SPOILER ALERT: This story contains spoilers from Season 1 of ‘The Summer I Turned Pretty’, now streaming on Amazon Prime Video.
Those who read Jenny Han’s 2009 novel “The Summer I Turned Pretty” and the two books that followed knew a little about what to expect from the series, which dropped its first season on Friday, June 17.
The premise was simple: a young girl, Belly, and her mother go to a beach house every summer and stay with the mother’s best friend and her sons. Bely has always had a crush on one of the boys, Conrad, and is best friends with her brother, Jeremiah. Before her 16th birthday, she went back to the beach one more time and they all noticed that she wasn’t a little girl anymore.
The seven-episode series follows the same realm with newcomer Lola Tung portraying Belly.
“I really wanted to find actors who felt real, natural and fresh. There’s a sense of discovery about it. The kingpin was going to be Belly because it’s all about her. She’s the main character and so it was the most important thing that we found our belly,” Han told Variety. “Lola had this freshness in her. She was still 18 when we cast her and she turned 18 on the show, but I think it’s really hard to manufacture some kind of innocence or novelty in things. It’s our first game and she’s never done it before. There are so many meta elements to this – to Belly’s Big Summer and Lola’s Big Summer.
Here, the author and co-showrunner dives further into the differences between the book series and the TV show, his vision for future seasons, and those incredible needle drops.
When you were adapting the book, how much pressure did you feel about who Belly romantically chose at what time in her life?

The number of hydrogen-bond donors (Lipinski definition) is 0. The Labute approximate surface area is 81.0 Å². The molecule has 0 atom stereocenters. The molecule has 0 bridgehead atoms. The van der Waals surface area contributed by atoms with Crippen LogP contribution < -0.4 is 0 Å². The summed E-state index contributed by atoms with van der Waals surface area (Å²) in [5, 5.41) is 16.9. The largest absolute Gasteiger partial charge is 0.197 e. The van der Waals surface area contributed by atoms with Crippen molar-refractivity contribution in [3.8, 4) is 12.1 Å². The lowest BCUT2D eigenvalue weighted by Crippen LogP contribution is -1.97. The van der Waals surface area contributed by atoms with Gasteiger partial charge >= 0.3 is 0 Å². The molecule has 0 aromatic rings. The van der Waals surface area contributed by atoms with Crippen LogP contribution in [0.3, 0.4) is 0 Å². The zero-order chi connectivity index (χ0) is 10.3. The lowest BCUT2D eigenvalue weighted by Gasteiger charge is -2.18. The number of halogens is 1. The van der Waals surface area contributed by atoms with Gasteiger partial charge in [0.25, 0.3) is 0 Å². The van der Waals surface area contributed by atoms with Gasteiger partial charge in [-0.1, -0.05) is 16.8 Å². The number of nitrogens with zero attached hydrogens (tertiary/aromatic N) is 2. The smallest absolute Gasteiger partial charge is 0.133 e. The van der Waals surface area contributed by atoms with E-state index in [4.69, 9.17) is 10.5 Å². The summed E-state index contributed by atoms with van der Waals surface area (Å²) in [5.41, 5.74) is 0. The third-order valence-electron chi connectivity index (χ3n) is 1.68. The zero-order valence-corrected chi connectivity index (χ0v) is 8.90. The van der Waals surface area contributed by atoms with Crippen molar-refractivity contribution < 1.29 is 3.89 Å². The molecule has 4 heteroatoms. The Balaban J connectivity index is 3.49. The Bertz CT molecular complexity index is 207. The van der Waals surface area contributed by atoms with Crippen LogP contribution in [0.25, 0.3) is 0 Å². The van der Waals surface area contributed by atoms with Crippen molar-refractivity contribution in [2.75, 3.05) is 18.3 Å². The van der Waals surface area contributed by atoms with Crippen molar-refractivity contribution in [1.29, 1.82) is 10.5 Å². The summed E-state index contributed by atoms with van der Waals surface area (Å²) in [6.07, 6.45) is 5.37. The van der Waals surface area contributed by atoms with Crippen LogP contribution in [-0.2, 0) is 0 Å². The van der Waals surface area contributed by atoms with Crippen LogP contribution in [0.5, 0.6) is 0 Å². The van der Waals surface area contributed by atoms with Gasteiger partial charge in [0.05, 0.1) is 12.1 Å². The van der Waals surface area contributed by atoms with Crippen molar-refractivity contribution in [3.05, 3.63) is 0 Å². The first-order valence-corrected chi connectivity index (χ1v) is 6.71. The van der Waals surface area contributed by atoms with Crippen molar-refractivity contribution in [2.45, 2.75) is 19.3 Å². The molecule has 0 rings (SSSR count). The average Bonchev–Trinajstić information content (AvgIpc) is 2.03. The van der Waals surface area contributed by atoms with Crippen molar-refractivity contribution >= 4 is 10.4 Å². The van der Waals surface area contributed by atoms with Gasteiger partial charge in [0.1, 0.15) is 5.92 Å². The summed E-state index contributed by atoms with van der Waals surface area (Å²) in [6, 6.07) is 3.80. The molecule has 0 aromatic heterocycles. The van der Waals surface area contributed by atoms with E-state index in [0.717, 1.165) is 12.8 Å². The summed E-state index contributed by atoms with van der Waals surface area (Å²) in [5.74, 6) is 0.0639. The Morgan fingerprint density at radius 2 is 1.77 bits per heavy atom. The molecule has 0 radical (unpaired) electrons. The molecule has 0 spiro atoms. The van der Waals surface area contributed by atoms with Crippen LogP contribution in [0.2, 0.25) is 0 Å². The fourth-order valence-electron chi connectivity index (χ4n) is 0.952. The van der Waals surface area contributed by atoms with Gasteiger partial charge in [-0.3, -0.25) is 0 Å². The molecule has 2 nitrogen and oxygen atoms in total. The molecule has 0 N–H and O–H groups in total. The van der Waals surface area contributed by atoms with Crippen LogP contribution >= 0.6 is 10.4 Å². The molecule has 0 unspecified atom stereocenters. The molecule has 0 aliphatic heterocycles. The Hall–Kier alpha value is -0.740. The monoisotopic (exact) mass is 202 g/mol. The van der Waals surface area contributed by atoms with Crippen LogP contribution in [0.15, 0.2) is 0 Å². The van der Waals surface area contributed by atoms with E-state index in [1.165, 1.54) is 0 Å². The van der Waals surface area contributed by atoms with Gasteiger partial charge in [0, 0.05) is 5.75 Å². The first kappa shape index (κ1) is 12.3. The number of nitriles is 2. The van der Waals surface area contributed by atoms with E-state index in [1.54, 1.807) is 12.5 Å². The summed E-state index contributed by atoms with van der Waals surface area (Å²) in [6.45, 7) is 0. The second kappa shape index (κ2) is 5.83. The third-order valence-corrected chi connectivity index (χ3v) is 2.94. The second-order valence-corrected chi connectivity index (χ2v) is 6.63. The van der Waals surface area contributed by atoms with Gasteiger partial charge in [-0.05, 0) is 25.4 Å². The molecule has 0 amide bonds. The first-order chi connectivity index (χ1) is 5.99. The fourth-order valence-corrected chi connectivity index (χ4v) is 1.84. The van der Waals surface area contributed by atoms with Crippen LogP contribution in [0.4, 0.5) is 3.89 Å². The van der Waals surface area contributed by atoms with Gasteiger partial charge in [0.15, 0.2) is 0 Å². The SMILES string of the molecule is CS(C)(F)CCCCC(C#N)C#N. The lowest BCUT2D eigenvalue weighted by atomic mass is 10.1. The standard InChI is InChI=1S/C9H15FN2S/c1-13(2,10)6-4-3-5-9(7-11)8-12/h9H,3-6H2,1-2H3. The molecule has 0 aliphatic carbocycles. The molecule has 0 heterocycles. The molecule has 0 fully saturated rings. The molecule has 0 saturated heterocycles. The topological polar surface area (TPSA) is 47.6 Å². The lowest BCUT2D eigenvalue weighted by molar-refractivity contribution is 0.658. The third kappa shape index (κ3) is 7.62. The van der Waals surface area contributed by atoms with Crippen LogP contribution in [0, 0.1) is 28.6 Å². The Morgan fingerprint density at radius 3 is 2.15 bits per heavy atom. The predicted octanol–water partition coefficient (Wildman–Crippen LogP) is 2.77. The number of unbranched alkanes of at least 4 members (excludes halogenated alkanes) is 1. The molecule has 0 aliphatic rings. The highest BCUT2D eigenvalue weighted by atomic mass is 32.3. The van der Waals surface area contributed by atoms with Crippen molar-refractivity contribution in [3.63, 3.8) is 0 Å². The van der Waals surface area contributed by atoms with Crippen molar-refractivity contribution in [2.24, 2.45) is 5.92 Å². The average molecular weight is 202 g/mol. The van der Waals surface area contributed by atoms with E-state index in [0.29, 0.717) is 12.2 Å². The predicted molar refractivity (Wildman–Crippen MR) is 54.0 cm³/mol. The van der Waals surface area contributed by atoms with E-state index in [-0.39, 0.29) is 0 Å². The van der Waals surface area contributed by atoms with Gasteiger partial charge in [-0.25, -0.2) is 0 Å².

It’s a bit of a balancing act, because I really had to weigh what fans want from the creative evolution of the show and find that balance. My priority has always been that I want the fans of the book to really feel satisfied with the story we’re telling, but also to know that it’s an adaptation in a new medium, so it won’t be not exactly the same. I think those are kind of the two things that are always on my mind.
In the first book, Belly turned down Jeremiah. In this she gave him a shot and they were together. Was there any chance she was with Jeremiah at the end of Season 1 instead of kissing Conrad?
Yeah, it was kind of out of place in the first season. When I was doing Jeremiah’s POV in the second book, I was very swayed in all directions. I don’t want to spoil too much but the books have been out for a while. You never know what might happen with the show. I was open-minded. I was considering a lot of different possibilities.
So, are you Team Conrad or Jeremiah?
I definitely had some back and forth moments for sure, because I think to write these characters you have to love them and you have to understand them and have empathy for them. So I had a lot of empathy for these two brothers. And my heart would definitely spin like Belly’s.
Can you talk about the decision to make Jeremiah bisexual on the show?
I was watching this adaptation and thinking, if I were to write this book today, how would I write these characters? They’re all the same characters, but I think the culture has evolved in a number of ways and I think this younger generation is a lot more label-free and more open-minded and less binary. So I felt like for Jeremiah, it really made sense to him because I think he’s a very comfortable character in his own skin and comfortable with himself. I think it was a really natural choice to make.
It was great to see the young men in this show constantly ask if they could make a move on Belly. So thank you for that. She is also seen becoming more experienced and starting to talk about sex. Will future seasons include even more conversations about this?